Value City Arena: A Very Average Experience

Paul SwaneySenior Analyst IMarch 8, 2010

Review originally published on

The name isn’t the only thing that feels big when you attend an Ohio State basketball game.  Value City Arena at the Jerome Schottenstein Center accommodates 19,500 spectators for a hoops contest, giving it the feel of an NBA arena. 

It’s not that big is necessarily a bad attribute, but when it comes to college basketball, you certainly lose the energy and intimacy that can be found in smaller venues.


FANFARE Score: 20.5 (out of 35)

F ood & Beverage: 3.5

There are plenty of concession stands throughout, but nothing that you’ll find overly memorable.  I thought the Donato’s pizza was better than most that you will find in an arena, and they also offer Johnsonville brats.  Overall, you won’t be disappointed if you wait to eat at the game.  They offer Coca-cola products for those fans looking to quench their thirst.


A tmosphere: 3

My biggest issue with Value City Arena is the size, and that it just doesn’t have that college feel.  If the city of Columbus could ever get an NBA franchise this would be a great locale.  As it stands as a college venue, it can be noisy and high energy.

I sat in the very highest row, and it is far away enough that I would pass up the opportunity to sit there again.


N eighborhood: 4

The immediate neighborhood surrounding Value City Arena provides plenty of choices within a half mile for food and drinks.  Senor Buckeyes is a divey sort of campus bar.  We had a couple of drinks at the bar, and the bartender, Ronica Gesling (she asked that I publish her name) was good enough to invent a drink for us. 

She called it “The Undefeated,” and it contained Malibu rum, Captain Morgan, Grenadine, Pineapple juice, and a splash of 151.  She also told us that the previous owner’s grandfather was hit by a car by Richard Nixon’s son.  I can’t verify the authenticity of this story, but it was as interesting as the drink.

Varsity Club is a popular choice before and after games and is very close by, so get there early if you want to actually sit down.  We stopped by after the game, and it just felt crowded and filled with generic beers.  It’s probably not the spot for you if you’re wearing the visiting team’s colors.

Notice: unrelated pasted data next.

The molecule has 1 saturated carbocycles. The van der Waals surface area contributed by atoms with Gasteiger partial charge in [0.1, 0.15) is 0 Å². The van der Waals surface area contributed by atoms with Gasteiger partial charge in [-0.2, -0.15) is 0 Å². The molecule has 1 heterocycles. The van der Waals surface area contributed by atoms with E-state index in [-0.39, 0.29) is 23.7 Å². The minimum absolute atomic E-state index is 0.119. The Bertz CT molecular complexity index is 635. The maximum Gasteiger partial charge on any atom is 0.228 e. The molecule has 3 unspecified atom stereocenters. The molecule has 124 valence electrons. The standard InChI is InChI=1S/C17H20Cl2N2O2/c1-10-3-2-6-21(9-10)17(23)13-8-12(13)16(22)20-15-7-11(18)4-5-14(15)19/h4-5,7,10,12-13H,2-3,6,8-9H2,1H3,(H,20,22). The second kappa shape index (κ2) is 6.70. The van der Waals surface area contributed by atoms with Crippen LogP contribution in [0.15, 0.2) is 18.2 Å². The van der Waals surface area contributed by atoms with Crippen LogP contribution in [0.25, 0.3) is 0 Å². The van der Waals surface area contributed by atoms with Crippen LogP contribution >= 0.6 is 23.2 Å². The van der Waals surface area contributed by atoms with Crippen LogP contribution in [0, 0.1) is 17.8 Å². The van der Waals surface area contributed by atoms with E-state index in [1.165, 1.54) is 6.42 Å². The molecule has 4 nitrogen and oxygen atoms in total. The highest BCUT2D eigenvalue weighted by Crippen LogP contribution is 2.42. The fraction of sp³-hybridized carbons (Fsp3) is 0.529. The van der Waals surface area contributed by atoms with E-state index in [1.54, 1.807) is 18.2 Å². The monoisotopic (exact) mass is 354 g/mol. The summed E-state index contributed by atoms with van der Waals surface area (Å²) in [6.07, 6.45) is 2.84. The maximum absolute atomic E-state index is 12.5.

There’s also Bernie’s, a true dive bar, where you can grab a beer at the bar where Jeffrey Dahmer was once a regular (if that sort of thing appeals to you).


F ans: 3

It is clear that football is king when you’re in Columbus.  Even when the team is doing well, you don’t feel the electricity and anticipation found at other college venues (like in East Lansing or Bloomington).

That disclaimer aside, Buckeye fans do a good job of filling up one of the largest arenas in college basketball, and offer expected support when times are good.  I guess “average” is the word that comes to mind when I try to describe these fans; they won’t do anything that is surprising either in a good or bad way.


A ccess: 4

There are plenty of restrooms and they are all clean.  Concourses are wide and easy to navigate.  Parking is ample, and you can find free street parking if you’re willing to walk a few blocks.  Overall, you’ll be pleased at how easy it is to get around when you go to an Ohio State basketball game.


R eturn on Investment: 2

Ohio State has the most expensive tickets in the Big Ten, both for basketball and football.  What you get for your money is a big generic experience.  The price isn’t going to break the bank, but unless it’s a big time game, then you’re probably paying too much.


E tc: 1

For as much as this is a football school, it is also a basketball program which has been to 10 Final Fours, and won the NCAA Championship in 1960.  That kind of history is worth an extra point in my book.

Paul Swaney is the Co-Founder of Stadium Journey